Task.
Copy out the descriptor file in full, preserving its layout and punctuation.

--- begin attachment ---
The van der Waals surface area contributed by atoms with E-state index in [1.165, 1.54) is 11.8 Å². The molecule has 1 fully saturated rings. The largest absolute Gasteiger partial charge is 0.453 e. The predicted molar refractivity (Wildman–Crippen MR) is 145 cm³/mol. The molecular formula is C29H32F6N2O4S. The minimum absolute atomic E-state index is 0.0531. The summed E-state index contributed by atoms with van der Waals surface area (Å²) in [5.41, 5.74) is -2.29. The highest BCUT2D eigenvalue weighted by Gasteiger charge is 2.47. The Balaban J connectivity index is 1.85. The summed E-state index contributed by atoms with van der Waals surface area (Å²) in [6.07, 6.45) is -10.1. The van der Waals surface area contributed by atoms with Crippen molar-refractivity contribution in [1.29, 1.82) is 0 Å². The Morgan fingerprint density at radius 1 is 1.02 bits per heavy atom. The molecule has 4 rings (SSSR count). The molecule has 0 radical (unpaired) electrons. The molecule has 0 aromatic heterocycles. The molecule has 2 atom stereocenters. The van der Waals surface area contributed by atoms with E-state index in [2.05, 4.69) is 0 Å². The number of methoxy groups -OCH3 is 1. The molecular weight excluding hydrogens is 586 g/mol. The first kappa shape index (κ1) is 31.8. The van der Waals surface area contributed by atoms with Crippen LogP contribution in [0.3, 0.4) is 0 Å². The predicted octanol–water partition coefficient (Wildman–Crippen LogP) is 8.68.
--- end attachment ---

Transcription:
The van der Waals surface area contributed by atoms with E-state index in [1.165, 1.54) is 11.8 Å². The molecule has 1 fully saturated rings. The largest absolute Gasteiger partial charge is 0.453 e. The predicted molar refractivity (Wildman–Crippen MR) is 145 cm³/mol. The molecular formula is C29H32F6N2O4S. The minimum absolute atomic E-state index is 0.0531. The summed E-state index contributed by atoms with van der Waals surface area (Å²) in [5.41, 5.74) is -2.29. The highest BCUT2D eigenvalue weighted by Gasteiger charge is 2.47. The Balaban J connectivity index is 1.85. The summed E-state index contributed by atoms with van der Waals surface area (Å²) in [6.07, 6.45) is -10.1. The van der Waals surface area contributed by atoms with Crippen molar-refractivity contribution in [1.29, 1.82) is 0 Å². The Morgan fingerprint density at radius 1 is 1.02 bits per heavy atom. The molecule has 4 rings (SSSR count). The molecule has 0 radical (unpaired) electrons. The molecule has 0 aromatic heterocycles. The molecule has 2 atom stereocenters. The van der Waals surface area contributed by atoms with E-state index in [2.05, 4.69) is 0 Å². The number of methoxy groups -OCH3 is 1. The molecular weight excluding hydrogens is 586 g/mol. The first kappa shape index (κ1) is 31.8. The van der Waals surface area contributed by atoms with Crippen LogP contribution in [0.3, 0.4) is 0 Å². The predicted octanol–water partition coefficient (Wildman–Crippen LogP) is 8.68.